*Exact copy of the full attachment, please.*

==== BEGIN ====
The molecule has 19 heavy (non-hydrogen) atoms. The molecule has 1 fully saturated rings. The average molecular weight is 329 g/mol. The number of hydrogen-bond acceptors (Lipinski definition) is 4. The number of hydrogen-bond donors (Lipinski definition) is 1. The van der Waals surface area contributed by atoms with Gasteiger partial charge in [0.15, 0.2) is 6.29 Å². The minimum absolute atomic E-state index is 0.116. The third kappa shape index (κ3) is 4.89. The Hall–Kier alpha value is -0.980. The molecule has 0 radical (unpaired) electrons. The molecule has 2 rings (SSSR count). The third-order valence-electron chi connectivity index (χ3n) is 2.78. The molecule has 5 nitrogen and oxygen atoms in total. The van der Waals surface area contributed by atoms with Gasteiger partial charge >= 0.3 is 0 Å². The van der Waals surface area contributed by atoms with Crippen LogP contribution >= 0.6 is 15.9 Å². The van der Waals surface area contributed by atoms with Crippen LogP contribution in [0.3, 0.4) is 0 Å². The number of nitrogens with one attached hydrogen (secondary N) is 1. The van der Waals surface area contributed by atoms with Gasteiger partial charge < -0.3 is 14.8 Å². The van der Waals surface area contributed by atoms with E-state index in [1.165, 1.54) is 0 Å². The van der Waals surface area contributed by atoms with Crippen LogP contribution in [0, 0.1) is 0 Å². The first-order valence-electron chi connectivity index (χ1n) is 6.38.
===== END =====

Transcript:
The molecule has 19 heavy (non-hydrogen) atoms. The molecule has 1 fully saturated rings. The average molecular weight is 329 g/mol. The number of hydrogen-bond acceptors (Lipinski definition) is 4. The number of hydrogen-bond donors (Lipinski definition) is 1. The van der Waals surface area contributed by atoms with Gasteiger partial charge in [0.15, 0.2) is 6.29 Å². The minimum absolute atomic E-state index is 0.116. The third kappa shape index (κ3) is 4.89. The Hall–Kier alpha value is -0.980. The molecule has 0 radical (unpaired) electrons. The molecule has 2 rings (SSSR count). The third-order valence-electron chi connectivity index (χ3n) is 2.78. The molecule has 5 nitrogen and oxygen atoms in total. The van der Waals surface area contributed by atoms with Gasteiger partial charge >= 0.3 is 0 Å². The van der Waals surface area contributed by atoms with Crippen LogP contribution >= 0.6 is 15.9 Å². The van der Waals surface area contributed by atoms with Crippen LogP contribution in [0.3, 0.4) is 0 Å². The number of nitrogens with one attached hydrogen (secondary N) is 1. The van der Waals surface area contributed by atoms with Gasteiger partial charge < -0.3 is 14.8 Å². The van der Waals surface area contributed by atoms with E-state index in [1.165, 1.54) is 0 Å². The van der Waals surface area contributed by atoms with Crippen LogP contribution in [0, 0.1) is 0 Å². The first-order valence-electron chi connectivity index (χ1n) is 6.38.